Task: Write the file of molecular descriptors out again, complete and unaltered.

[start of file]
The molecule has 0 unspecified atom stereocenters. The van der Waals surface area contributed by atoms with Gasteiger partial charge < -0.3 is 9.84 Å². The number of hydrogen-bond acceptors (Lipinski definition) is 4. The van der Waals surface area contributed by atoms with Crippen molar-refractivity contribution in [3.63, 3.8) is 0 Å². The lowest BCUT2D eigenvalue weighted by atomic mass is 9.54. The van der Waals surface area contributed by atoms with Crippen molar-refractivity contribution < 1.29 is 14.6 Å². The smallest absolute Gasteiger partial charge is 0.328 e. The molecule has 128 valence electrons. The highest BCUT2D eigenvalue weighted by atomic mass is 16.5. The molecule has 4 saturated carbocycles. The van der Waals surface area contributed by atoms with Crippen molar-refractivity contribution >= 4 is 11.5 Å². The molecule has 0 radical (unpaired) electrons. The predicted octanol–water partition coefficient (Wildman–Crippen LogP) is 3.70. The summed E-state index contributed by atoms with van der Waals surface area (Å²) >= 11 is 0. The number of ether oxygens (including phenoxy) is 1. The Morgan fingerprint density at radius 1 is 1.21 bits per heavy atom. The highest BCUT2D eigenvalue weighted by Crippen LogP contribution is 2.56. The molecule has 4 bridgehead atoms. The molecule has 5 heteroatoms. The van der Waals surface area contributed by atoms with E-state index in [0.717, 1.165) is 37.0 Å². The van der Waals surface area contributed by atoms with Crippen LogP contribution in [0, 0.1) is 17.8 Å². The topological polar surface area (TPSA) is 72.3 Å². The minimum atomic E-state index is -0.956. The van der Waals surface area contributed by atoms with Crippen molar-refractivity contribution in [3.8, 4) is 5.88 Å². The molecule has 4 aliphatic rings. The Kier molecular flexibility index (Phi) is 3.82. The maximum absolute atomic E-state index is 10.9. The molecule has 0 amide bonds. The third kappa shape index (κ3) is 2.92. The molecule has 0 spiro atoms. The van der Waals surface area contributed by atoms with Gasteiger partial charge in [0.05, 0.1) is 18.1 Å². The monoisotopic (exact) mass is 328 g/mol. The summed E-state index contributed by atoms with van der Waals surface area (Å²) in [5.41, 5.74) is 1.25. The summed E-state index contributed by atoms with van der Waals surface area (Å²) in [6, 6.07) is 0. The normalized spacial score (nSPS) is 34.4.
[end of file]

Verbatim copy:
The molecule has 0 unspecified atom stereocenters. The van der Waals surface area contributed by atoms with Gasteiger partial charge < -0.3 is 9.84 Å². The number of hydrogen-bond acceptors (Lipinski definition) is 4. The van der Waals surface area contributed by atoms with Crippen molar-refractivity contribution in [3.63, 3.8) is 0 Å². The lowest BCUT2D eigenvalue weighted by atomic mass is 9.54. The van der Waals surface area contributed by atoms with Crippen molar-refractivity contribution < 1.29 is 14.6 Å². The smallest absolute Gasteiger partial charge is 0.328 e. The molecule has 128 valence electrons. The highest BCUT2D eigenvalue weighted by atomic mass is 16.5. The molecule has 4 saturated carbocycles. The van der Waals surface area contributed by atoms with Crippen molar-refractivity contribution >= 4 is 11.5 Å². The molecule has 0 radical (unpaired) electrons. The predicted octanol–water partition coefficient (Wildman–Crippen LogP) is 3.70. The summed E-state index contributed by atoms with van der Waals surface area (Å²) >= 11 is 0. The number of ether oxygens (including phenoxy) is 1. The Morgan fingerprint density at radius 1 is 1.21 bits per heavy atom. The highest BCUT2D eigenvalue weighted by Crippen LogP contribution is 2.56. The molecule has 4 bridgehead atoms. The molecule has 5 heteroatoms. The van der Waals surface area contributed by atoms with E-state index in [0.717, 1.165) is 37.0 Å². The van der Waals surface area contributed by atoms with Crippen LogP contribution in [0, 0.1) is 17.8 Å². The topological polar surface area (TPSA) is 72.3 Å². The minimum atomic E-state index is -0.956. The van der Waals surface area contributed by atoms with Crippen molar-refractivity contribution in [3.8, 4) is 5.88 Å². The molecule has 4 aliphatic rings. The Kier molecular flexibility index (Phi) is 3.82. The maximum absolute atomic E-state index is 10.9. The molecule has 0 amide bonds. The third kappa shape index (κ3) is 2.92. The molecule has 0 spiro atoms. The van der Waals surface area contributed by atoms with Gasteiger partial charge in [0.05, 0.1) is 18.1 Å². The monoisotopic (exact) mass is 328 g/mol. The summed E-state index contributed by atoms with van der Waals surface area (Å²) in [5.41, 5.74) is 1.25. The summed E-state index contributed by atoms with van der Waals surface area (Å²) in [6, 6.07) is 0. The normalized spacial score (nSPS) is 34.4.